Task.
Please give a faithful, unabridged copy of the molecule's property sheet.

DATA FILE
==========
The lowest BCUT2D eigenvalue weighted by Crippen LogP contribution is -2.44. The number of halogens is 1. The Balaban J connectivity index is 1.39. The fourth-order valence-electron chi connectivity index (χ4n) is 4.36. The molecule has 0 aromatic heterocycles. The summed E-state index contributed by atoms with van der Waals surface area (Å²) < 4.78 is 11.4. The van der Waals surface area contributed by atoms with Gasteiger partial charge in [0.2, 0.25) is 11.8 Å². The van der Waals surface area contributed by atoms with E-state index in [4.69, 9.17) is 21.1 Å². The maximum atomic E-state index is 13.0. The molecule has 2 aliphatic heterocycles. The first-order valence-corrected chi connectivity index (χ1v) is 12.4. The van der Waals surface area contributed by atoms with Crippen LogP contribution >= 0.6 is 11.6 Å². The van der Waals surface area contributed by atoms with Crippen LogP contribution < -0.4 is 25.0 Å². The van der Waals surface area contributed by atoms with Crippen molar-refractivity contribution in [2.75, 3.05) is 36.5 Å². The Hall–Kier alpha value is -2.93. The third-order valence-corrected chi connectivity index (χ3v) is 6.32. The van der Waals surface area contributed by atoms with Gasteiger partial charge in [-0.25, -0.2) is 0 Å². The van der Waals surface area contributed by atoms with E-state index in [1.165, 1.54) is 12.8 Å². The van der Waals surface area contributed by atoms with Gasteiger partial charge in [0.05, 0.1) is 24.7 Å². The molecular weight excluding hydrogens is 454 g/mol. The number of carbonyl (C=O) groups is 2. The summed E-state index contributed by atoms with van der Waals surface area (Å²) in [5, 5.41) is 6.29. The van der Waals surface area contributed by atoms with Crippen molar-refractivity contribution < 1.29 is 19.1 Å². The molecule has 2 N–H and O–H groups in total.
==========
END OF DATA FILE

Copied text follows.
The lowest BCUT2D eigenvalue weighted by Crippen LogP contribution is -2.44. The number of halogens is 1. The Balaban J connectivity index is 1.39. The fourth-order valence-electron chi connectivity index (χ4n) is 4.36. The molecule has 0 aromatic heterocycles. The summed E-state index contributed by atoms with van der Waals surface area (Å²) < 4.78 is 11.4. The van der Waals surface area contributed by atoms with Gasteiger partial charge in [0.2, 0.25) is 11.8 Å². The van der Waals surface area contributed by atoms with E-state index in [4.69, 9.17) is 21.1 Å². The maximum atomic E-state index is 13.0. The molecule has 2 aliphatic heterocycles. The first-order valence-corrected chi connectivity index (χ1v) is 12.4. The van der Waals surface area contributed by atoms with Crippen LogP contribution >= 0.6 is 11.6 Å². The van der Waals surface area contributed by atoms with Crippen LogP contribution < -0.4 is 25.0 Å². The van der Waals surface area contributed by atoms with Crippen molar-refractivity contribution in [2.75, 3.05) is 36.5 Å². The Hall–Kier alpha value is -2.93. The third-order valence-corrected chi connectivity index (χ3v) is 6.32. The van der Waals surface area contributed by atoms with Gasteiger partial charge in [-0.25, -0.2) is 0 Å². The van der Waals surface area contributed by atoms with E-state index in [1.165, 1.54) is 12.8 Å². The van der Waals surface area contributed by atoms with Gasteiger partial charge in [0.05, 0.1) is 24.7 Å². The molecular weight excluding hydrogens is 454 g/mol. The number of carbonyl (C=O) groups is 2. The summed E-state index contributed by atoms with van der Waals surface area (Å²) in [5, 5.41) is 6.29. The van der Waals surface area contributed by atoms with Crippen molar-refractivity contribution < 1.29 is 19.1 Å². The molecule has 2 N–H and O–H groups in total.